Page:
If you’ve gone out to eat lately, you can’t help but notice the toll the pandemic has taken on the restaurant scene.
Help wanted signs, limited hours of operation and closures point to a dearth of workers in the food service industry.
Just ask Bob Costello, who owns three Soma Coffeehouses, the Laughing Planet restaurant and the Village Deli.
Due to the current labor shortage and damage from the summer flood, he temporarily closed the Village Deli, a Bloomington staple on Kirkwood.
“By the end of July, I decided I was going to take a rest, because trying to operate the Village Deli and having about 25 percent of the staff required to run it got to a point where we were physically and mentally exhausted,” Costello said.
Costello re-opened the Village Deli earlier this month, but in a limited fashion. It offers carry-out only on Fridays and has limited dining on Saturdays and Sundays.
And while all three Soma’s remain open, the Laughing Planet became a casualty.
“I decided between having five restaurants I could not spread myself that thin with the labor shortage that we had,” Costello said. “I just couldn’t sustain it.
“So we are going to sell Laughing Planet Café. We have a couple of interested buyers, and hopefully, Laughing Planet Café can reopen here in Bloomington.”
The labor shortage problems became a national issue during the pandemic, when restaurants and bars were forced to close due to various state mandates.
When they began to reopen, many former employees did not come back, leading to the problems seen today.
Dr. Sekou Siby is the president and CEO of Restaurant Opportunities Center United, a non-profit based in New York whose mission is to improve wages and working conditions.
He said one of the issues is front of the house restaurant workers had to police customers who refused to comply with mask mandates.
“It has been very difficult for workers who wanted to go to work but are exposing their families, because customers did not want to think about their own safety or the safety of workers,” Siby said.
But the biggest issue is low wages and lack of benefits such as insurance and paid sick days.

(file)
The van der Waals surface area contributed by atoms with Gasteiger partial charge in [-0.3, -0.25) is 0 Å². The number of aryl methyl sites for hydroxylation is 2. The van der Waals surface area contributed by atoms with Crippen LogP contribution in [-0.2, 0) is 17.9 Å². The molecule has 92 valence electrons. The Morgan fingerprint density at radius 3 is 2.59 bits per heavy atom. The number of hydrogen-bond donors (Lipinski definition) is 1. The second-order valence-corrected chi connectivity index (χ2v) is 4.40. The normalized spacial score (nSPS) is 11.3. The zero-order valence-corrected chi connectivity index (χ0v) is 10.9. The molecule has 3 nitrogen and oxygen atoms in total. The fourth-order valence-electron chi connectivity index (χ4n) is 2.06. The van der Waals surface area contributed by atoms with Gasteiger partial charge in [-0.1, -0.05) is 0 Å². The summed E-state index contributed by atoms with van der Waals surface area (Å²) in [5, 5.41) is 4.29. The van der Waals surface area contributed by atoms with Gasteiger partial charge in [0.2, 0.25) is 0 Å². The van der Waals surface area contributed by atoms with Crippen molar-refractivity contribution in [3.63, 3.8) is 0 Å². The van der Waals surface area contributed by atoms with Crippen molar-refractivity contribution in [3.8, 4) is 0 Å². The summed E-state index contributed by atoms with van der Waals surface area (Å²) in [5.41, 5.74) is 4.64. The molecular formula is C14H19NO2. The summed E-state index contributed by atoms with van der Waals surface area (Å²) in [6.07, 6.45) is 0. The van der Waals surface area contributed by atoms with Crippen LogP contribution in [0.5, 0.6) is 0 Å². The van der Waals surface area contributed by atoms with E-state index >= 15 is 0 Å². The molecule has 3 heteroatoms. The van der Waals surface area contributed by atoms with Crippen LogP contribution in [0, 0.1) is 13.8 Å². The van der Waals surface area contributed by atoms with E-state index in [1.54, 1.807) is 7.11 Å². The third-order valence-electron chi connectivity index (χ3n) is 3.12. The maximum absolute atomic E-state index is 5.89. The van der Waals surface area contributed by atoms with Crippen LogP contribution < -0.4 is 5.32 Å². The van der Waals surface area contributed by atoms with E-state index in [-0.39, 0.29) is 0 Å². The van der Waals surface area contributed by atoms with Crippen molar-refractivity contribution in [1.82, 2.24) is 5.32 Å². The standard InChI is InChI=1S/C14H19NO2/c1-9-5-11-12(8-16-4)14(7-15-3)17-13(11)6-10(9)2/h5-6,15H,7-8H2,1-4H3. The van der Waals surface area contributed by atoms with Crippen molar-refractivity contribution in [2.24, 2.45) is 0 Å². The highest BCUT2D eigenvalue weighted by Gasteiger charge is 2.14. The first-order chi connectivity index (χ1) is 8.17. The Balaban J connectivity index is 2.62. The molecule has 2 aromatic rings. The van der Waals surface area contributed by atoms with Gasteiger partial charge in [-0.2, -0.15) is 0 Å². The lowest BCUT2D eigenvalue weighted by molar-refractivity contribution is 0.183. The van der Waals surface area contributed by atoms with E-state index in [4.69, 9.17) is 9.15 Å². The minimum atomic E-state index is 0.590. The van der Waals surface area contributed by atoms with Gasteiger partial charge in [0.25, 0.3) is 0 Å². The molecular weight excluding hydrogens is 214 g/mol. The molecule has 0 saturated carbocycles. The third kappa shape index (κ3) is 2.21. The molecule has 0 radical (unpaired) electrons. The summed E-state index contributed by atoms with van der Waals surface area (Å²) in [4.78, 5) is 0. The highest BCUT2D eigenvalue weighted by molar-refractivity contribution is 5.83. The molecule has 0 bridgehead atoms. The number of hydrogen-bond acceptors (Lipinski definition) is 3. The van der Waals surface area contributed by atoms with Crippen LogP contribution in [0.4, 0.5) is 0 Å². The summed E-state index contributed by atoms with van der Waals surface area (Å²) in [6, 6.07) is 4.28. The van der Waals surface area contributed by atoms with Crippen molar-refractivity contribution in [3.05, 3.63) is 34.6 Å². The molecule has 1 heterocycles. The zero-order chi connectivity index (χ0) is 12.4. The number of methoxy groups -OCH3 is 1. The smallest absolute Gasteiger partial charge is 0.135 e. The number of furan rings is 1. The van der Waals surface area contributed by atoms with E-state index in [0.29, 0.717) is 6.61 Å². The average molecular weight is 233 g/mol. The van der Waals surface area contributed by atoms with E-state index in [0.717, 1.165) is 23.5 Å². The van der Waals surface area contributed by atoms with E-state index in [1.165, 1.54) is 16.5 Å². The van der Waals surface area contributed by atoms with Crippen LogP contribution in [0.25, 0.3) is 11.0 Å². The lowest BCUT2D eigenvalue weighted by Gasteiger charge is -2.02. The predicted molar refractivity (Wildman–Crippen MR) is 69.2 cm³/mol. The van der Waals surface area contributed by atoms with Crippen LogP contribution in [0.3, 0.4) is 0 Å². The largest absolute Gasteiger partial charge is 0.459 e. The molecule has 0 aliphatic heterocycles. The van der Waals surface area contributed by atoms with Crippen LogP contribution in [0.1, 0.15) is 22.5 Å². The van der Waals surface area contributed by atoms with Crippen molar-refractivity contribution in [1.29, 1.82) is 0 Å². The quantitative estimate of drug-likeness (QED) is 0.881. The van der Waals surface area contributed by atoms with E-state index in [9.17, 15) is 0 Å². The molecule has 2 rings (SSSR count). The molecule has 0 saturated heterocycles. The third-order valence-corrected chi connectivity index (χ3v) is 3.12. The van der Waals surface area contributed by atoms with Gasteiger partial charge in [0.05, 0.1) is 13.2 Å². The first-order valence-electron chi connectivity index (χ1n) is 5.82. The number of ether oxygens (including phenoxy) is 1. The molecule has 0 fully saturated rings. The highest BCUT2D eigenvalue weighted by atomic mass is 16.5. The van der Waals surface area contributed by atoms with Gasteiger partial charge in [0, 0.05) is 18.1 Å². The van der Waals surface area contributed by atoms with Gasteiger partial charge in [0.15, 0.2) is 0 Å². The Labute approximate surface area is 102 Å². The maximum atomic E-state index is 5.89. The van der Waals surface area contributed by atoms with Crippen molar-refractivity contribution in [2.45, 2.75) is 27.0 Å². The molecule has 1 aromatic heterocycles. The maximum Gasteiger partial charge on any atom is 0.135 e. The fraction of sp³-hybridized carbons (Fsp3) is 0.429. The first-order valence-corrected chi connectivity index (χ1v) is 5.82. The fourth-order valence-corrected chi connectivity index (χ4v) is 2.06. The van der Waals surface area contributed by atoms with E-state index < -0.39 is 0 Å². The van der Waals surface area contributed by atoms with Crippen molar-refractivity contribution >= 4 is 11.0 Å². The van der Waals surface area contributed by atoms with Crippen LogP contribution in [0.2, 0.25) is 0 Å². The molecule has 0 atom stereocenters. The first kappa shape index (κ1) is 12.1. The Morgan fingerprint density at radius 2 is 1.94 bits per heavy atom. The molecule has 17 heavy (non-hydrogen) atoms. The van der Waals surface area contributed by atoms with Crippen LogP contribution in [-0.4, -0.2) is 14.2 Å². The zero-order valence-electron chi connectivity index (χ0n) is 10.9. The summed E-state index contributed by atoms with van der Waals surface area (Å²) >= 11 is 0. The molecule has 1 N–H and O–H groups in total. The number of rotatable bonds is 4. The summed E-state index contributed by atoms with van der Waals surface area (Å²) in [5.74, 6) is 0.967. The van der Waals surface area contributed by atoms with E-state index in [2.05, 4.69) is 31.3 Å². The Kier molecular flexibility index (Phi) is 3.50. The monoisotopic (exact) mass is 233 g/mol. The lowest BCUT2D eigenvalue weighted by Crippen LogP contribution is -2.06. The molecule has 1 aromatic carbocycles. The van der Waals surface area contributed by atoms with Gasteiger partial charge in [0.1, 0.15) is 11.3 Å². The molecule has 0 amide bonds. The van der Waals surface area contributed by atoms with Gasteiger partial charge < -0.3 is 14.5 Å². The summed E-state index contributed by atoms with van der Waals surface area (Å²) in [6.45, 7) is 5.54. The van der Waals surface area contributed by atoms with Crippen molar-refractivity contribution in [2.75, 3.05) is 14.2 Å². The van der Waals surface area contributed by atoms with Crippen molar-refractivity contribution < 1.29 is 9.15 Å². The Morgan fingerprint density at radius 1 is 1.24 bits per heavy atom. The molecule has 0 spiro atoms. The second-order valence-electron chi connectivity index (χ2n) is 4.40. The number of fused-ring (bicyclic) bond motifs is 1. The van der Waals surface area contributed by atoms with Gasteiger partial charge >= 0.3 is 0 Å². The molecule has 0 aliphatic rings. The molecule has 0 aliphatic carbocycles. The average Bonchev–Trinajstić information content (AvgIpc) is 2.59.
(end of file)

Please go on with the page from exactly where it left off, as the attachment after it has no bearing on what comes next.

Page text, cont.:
The federal minimum wage has been $7.25 an hour since 2009, and while some states have raised it, Indiana’s minimum wage remains the same as the fed. For servers, the minimum wage is $2.13 an hour plus tips.
“What I’d love for people to know is that we have increased wages,” Costello said. “We pay servers $5.25 an hour plus tips. If they work for us a year, it’s 7.25 minimum wage plus tips. We pay our support $9 an hour plus tips. Our kitchen is getting paid anywhere between $13 and $18, plus tips as well. So, we’ve improved our wages to attract the best people.”
Increasing wages is something many restaurants – both dine-in and fast food – are doing to try to entice workers. But Siby says that only hurts smaller, independent restaurants.
“The government can get involved and create a policy, which means increasing wages and working conditions, creating a policy to say you will be paid $16 or $15,” he said. “It will level the playing field, because what happens is larger corporations have the means to increase the wages and smaller restaurants struggle.”
Patrick Tamm is the president of the Indiana Restaurant and Lodging Association. He argues against higher wages simply being the answer.
He said the minimum wage is a thing of the past, and that there’s much more competition for laborers around the state. According to a survey from the National Restaurant Association, 72% of owners said recruitment and retention of workforce was their top challenge.
Some of the labor shortage, he notes, is due to the increased number of women in the industry, be they owners, managers or other staff who have had to become care givers or educators with schools closed during the pandemic.
Tamm says the industry lost 215,000 employees overnight when restaurants were forced to close early in the pandemic, but he says restaurants in Indiana have bounced back strong. And while some have shortened hours or days of operation, they are making up lost revenue through robust carry-out service.
“We would greatly encourage Hoosiers to support Indiana restaurants in whatever manner they are most comfortable,” Tamm said. “Go support the restaurant you have enjoyed so much of your life’s milestones, particularly in those downtown areas where you live.”
Restaurants are not only facing a shortage of labor, but the supply chain has been disrupted for more than a year-and-a-half due to the pandemic.
And that can have an effect on the menu.
“They are unable to tell you that they’re out of a product until they’re at your door delivering it,” Costello said. “And they’ll say, ‘Oh, by the way, we don’t have this, we don’t have this. And we don’t know when we’re getting it.’”
That just adds to the problems restaurants are facing, and why those in the industry are asking customers to show a little bit of civility and patience.
“I think it’s important for people to know that the community needs people to work in order to continue to have the diversity of choice when it comes to dining out,” Costello said.
And diversity of choice is something the Bloomington restaurant scene is known for.